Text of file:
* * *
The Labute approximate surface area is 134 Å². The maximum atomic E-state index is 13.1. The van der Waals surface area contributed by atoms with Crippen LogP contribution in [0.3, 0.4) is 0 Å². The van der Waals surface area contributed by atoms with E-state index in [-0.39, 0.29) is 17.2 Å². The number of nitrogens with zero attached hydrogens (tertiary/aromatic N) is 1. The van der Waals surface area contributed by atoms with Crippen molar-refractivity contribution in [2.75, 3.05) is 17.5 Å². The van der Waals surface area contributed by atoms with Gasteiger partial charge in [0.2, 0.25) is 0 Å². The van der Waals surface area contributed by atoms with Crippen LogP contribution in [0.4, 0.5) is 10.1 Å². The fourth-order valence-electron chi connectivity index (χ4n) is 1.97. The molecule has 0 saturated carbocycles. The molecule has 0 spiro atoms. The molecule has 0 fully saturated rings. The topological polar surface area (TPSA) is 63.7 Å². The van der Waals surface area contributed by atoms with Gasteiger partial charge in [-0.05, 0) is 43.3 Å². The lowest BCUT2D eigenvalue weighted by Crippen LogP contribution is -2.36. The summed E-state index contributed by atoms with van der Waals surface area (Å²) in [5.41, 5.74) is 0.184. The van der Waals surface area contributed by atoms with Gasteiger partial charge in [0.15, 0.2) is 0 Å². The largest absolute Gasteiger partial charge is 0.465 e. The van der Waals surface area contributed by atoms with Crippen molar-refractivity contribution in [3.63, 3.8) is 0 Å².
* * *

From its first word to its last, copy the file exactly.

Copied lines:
The Labute approximate surface area is 134 Å². The maximum atomic E-state index is 13.1. The van der Waals surface area contributed by atoms with Crippen LogP contribution in [0.3, 0.4) is 0 Å². The van der Waals surface area contributed by atoms with E-state index in [-0.39, 0.29) is 17.2 Å². The number of nitrogens with zero attached hydrogens (tertiary/aromatic N) is 1. The van der Waals surface area contributed by atoms with Crippen molar-refractivity contribution in [2.75, 3.05) is 17.5 Å². The van der Waals surface area contributed by atoms with Gasteiger partial charge in [0.2, 0.25) is 0 Å². The van der Waals surface area contributed by atoms with Crippen LogP contribution in [0.4, 0.5) is 10.1 Å². The fourth-order valence-electron chi connectivity index (χ4n) is 1.97. The molecule has 0 saturated carbocycles. The molecule has 0 spiro atoms. The molecule has 0 fully saturated rings. The topological polar surface area (TPSA) is 63.7 Å². The van der Waals surface area contributed by atoms with Gasteiger partial charge in [-0.05, 0) is 43.3 Å². The lowest BCUT2D eigenvalue weighted by Crippen LogP contribution is -2.36. The summed E-state index contributed by atoms with van der Waals surface area (Å²) in [5.41, 5.74) is 0.184. The van der Waals surface area contributed by atoms with Gasteiger partial charge in [0.15, 0.2) is 0 Å². The largest absolute Gasteiger partial charge is 0.465 e. The van der Waals surface area contributed by atoms with Crippen molar-refractivity contribution in [3.63, 3.8) is 0 Å².